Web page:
Category Archives: study

Leeeeds coooomics 

See that? That’s my planned table setup for Thought Bubble comics convention 2017. Leeds Town Hall Marquee table 37 might just buckle under the weight of many comics including :

  • Research questionnaire. Fill in a questionnaire about comics you’ve read, get a free sticker and an infocomic and the knowledge that you’ve taken part in my PhD research about reading British comics. The questionnaire is in comics form and will take maybe 7mins to fill in – good if you want a break from wandering round, or want to do something comics-y that doesn’t involve spending money. It’ll take a bit of thought but not too deep – the second stage of my research involves more indepth interviews with comics readers, this questionnaire is a stepping stone to that second stage. 
  • Applied Comics Etc collaborations. Free comics, all made in partnership with researchers, archives, kids, sweeeet comics creators. Promo postcards for Freedom City Comics anthology are hot off the press (launches in Newcastle 1st October) 
  • Comic Swap library. Read the well wikkid comics made by kids’ comics clubs, swapped earlier this year as part of a postal swap run by Hannah Sackett and I.
  • Applied Comics Network. Free badges, free chat about overambitous plans coordinated by John Swogger, Ian Horton and I. 
  • My comics and books. To swap with comics you’ve made, or coffee/tea/snacks, or for sale (various prices from £1 stamp books to £13 double comic). Say the secret password ‘I like your office wallpaper’ and get a free gift with any swap or purchase of my solo work, whilst stocks last.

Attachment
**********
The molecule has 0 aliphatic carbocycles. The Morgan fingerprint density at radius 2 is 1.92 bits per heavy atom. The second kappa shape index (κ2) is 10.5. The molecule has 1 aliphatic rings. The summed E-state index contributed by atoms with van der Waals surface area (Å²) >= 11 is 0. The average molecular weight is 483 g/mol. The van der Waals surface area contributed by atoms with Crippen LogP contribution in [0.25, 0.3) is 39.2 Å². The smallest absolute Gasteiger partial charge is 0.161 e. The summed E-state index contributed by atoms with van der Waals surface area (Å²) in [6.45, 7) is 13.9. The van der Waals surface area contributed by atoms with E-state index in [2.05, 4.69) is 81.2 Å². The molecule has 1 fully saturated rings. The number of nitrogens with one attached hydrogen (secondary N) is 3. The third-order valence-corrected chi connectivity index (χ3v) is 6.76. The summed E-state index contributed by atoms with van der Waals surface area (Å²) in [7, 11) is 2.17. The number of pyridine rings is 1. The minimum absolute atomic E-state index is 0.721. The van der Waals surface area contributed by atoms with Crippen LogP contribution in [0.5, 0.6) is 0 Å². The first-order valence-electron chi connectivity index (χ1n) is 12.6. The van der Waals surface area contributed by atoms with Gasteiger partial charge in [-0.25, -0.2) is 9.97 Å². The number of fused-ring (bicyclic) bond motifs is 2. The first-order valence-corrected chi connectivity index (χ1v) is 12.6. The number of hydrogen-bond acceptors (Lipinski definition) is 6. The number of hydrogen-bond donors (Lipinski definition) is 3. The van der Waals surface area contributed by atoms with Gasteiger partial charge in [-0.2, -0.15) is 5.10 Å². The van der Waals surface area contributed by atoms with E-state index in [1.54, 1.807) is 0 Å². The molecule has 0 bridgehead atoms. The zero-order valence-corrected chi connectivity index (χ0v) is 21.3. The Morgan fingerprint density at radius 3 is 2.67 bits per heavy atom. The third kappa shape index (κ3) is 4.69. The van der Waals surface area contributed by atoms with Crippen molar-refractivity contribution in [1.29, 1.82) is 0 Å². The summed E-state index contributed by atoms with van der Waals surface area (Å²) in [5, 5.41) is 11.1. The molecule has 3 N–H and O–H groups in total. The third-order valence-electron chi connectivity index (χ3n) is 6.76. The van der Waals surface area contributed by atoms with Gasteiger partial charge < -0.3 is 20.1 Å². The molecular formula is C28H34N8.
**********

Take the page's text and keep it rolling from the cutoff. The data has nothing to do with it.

If you’re around on Thursday/Friday come to Comics Forum conference – I’ll be presenting about my questionnaire & PhD research, and involved in running an Applied Comics Network workshop. 

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Notes on notes.

This week I handed in an essay and also made progress setting up 2 new comics. I’ve been thinking about notes, so here are some notes on notes.

My personal notes seem to be one of three, maybe four, things. Here comes a list:

1. on post-its then typed then annotated, if I’m reading a heavy academic book.

I’m about a year into my part-time PhD in Education, focusing on comics and values and Britishness. Overall it’s great. Sometimes it’s particularly hard. It’s already improved my thinking about the comics I want to make and help others make, which is a large part of why I chose to do it. At this stage I’m reading A Lot. Taking notes in this way helps me digest and remember what I’m reading, and also means I type (write) my opinions and arguments on what I’m reading. So reading and thinking and writing aren’t separate processes. Mind, we’ll see how that goes as it creeps closer to my 2022 (yup, 2022. Part-time takes for-ev-er) completion date.

2. messy and doodley and with pictures, if I’m trying to link things I’ve read (eg to write an essay or plan a comic).